Slate’s Law Blog

What are the Differences Between Mediation and Arbitration?

What are the Differences Between Mediation and Arbitration?

When you are dealing with a business dispute because an employee or a vendor has breached a contract, or because a member or partner in your business has taken a particular action that you believe could harm the company, you might be seeking methods of dispute resolution that will allow you to avoid business litigation. While many New Mexico business owners assume that business litigation attorneys in Santa Fe are only necessary when you plan to file a lawsuit, that assumption is actually a common myth. In fact, a Santa Fe business litigation attorney can assist you with various types of dispute resolution and can help you to determine potential options for resolving a dispute and avoiding litigation. 

We want to discuss mediation and arbitration as two alternative dispute resolution (ADR) tools that could be helpful in resolving your existing business dispute.

Similarities Between Mediation and Arbitration

There are many similarities between mediation and arbitration, although we want to emphasize that there are also many differences, which we will explain below.

Mediation and arbitration are both forms of alternative dispute resolution under New Mexico law, which means that they are ways of resolving an existing dispute without litigation. Both forms of ADR are private and confidential, which means the mediation or arbitration session(s) will not be public record. Both forms of ADR also tend to cost significantly less money than litigation, and they both tend to save time for the parties involved in the dispute. Both mediation and arbitration also involve a neutral third party who oversees the dispute resolution (although those neutral third parties play very different roles, as we will explain below).

Differences Between Mediation and Arbitration

How are mediation and arbitration different from one another? There are actually a number of significant differences between these forms of ADR. First, mediation is not binding unless the parties reach an agreement, whereas arbitration typically is binding. Next, mediation does not involve presenting your side of the case to a neutral third party who decides the outcome (as arbitration does). Instead, in mediation, the neutral third party, the mediator, helps to facilitate communication between the disputing parties so that they can resolve the dispute and come to an agreement. In arbitration, the neutral third party, the arbitrator, functions more like a judge and hears both sides of the case. The arbitrator then issues a decision about the case. In mediation, if the parties cannot reach an agreement, they can move into other courses of action for resolving the dispute. In arbitration, the arbitrator’s decision is usually the final word and cannot be appealed.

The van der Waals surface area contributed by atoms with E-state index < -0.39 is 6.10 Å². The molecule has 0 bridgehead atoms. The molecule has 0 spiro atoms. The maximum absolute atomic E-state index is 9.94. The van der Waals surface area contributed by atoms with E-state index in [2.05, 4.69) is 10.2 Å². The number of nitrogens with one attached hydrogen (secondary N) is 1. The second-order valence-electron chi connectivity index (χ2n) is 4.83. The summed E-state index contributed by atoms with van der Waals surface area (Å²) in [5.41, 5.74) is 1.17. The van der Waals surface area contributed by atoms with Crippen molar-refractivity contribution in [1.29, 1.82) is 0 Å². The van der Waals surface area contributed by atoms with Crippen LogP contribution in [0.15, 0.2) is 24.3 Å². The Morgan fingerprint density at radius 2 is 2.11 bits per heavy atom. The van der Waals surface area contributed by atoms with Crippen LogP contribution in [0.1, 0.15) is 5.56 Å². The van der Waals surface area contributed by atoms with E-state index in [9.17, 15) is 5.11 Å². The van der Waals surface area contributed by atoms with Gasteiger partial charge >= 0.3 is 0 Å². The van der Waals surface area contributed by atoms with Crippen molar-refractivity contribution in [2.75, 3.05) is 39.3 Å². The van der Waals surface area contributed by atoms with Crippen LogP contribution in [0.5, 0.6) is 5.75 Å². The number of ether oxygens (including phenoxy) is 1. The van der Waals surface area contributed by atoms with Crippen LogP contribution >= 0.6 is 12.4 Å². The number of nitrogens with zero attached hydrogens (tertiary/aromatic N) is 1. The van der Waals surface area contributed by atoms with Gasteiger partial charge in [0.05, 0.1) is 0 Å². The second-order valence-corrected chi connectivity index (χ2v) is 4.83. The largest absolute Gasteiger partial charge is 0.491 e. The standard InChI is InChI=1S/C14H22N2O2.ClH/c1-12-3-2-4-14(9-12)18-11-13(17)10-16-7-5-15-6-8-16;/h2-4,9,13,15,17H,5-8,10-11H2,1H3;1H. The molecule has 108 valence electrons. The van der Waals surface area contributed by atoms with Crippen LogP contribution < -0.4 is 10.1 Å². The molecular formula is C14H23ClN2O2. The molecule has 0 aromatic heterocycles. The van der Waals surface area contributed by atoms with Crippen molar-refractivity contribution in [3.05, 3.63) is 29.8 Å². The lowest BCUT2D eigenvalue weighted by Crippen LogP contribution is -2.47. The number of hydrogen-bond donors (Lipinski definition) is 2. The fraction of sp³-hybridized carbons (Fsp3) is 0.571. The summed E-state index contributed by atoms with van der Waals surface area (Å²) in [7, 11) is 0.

While mediation and arbitration are both forms of alternative dispute resolution, arbitration is much more similar to litigation than mediation is to litigation. 

Contact a Santa Fe Business Litigation and Dispute Lawyer

If you have questions about resolving a business dispute in Santa Fe, one of our New Mexico business litigation attorneys can speak with you today about your circumstances and the legal issue you are facing. Contact Slate Stern Law to learn more.